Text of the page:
Sensing that Rodney really needed someone to talk to, Teyla slid onto a stool beside the worktable, folded her hands in front of her and prompted him, “Tell me of your friend, Rodney.”
He looked surprised. “Why do you want to know? It’s the middle of the night.”
“I cannot sleep, and I wish to know you better. One can tell a lot about a person by the kind of friends they keep.”
Rodney smiled, “And what does a hulking, behemoth eating machine tell me about you, Teyla?”
She returned his smile, “That I am a woman who is well protected and does not fear anything. Now, tell me of this friend you lost.”
“He was stupid.” At her bemused glance, he said, “No, really. He took stupid risks, all the time. He was always charging straight into danger. He thought he was invincible. He said he trusted me to protect him, said that he knew I was at his back. And then I wasn’t and his luck ran out and he died.”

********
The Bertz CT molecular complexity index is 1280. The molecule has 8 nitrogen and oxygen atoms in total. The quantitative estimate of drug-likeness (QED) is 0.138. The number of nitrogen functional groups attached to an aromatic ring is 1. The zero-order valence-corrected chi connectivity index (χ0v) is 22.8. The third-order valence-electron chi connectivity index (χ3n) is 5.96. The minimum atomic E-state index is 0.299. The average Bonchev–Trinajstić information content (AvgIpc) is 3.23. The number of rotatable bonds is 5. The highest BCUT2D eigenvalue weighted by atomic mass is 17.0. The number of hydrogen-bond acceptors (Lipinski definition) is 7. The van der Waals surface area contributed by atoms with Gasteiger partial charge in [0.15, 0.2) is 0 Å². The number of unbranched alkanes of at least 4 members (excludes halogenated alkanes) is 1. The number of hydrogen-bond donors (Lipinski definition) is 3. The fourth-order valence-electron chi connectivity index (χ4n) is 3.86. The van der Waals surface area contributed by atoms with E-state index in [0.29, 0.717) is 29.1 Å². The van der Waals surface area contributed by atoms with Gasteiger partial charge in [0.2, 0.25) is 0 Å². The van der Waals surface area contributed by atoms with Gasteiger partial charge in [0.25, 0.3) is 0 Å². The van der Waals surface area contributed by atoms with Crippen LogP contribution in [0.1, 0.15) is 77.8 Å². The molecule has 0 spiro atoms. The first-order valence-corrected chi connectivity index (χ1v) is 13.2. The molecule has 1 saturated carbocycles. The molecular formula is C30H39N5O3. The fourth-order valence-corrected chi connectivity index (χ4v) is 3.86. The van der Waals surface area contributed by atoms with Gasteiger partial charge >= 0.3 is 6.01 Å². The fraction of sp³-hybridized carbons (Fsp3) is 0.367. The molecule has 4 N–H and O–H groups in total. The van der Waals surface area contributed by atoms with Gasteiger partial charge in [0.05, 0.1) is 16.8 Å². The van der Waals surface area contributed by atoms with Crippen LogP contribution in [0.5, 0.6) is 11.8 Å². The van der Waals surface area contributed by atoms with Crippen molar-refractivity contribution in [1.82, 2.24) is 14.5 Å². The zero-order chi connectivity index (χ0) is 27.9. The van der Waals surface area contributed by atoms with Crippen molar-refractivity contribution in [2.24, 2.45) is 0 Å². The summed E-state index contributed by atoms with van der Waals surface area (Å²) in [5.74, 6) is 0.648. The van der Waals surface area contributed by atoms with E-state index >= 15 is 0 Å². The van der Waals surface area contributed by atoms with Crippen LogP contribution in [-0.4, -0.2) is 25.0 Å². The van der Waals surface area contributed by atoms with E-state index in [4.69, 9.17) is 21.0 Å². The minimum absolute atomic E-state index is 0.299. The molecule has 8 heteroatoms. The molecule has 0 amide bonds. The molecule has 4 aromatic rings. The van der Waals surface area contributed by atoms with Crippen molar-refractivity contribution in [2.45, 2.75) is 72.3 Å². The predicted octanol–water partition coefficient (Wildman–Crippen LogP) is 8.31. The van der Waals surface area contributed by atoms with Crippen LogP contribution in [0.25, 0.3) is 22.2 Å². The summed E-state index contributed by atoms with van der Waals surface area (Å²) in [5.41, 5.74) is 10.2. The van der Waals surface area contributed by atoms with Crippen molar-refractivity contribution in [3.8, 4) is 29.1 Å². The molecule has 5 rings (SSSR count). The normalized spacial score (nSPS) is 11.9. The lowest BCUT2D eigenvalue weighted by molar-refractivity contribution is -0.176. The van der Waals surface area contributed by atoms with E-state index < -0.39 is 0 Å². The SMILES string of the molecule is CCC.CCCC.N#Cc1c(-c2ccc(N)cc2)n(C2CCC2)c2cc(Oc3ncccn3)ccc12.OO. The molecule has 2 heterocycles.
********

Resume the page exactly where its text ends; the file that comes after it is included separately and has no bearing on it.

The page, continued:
Reaching her hand across the table, Teyla took Rodney’s hand and gave it a squeeze. His hand was chilled; the tea would do him good. “Everyone makes mistakes, Rodney.”
“Mine cost me my best friend. And my job.”
The teapot whistled and Teyla retrieved it, pouring the boiling water into the ceramic pot with the leaves she had spooned in. She carried it to the table and set it beside the pastry dish to steep. “Tell me more of your friend.”
“He was quiet. He didn’t talk to many people. He liked being alone, I think that was why he loved this place. It reminded him of someplace he used to stay when he was a boy, in the summers, with his grandparents. He was after me for a long time to come out here for a visit. I never made the time; I should have made the time.”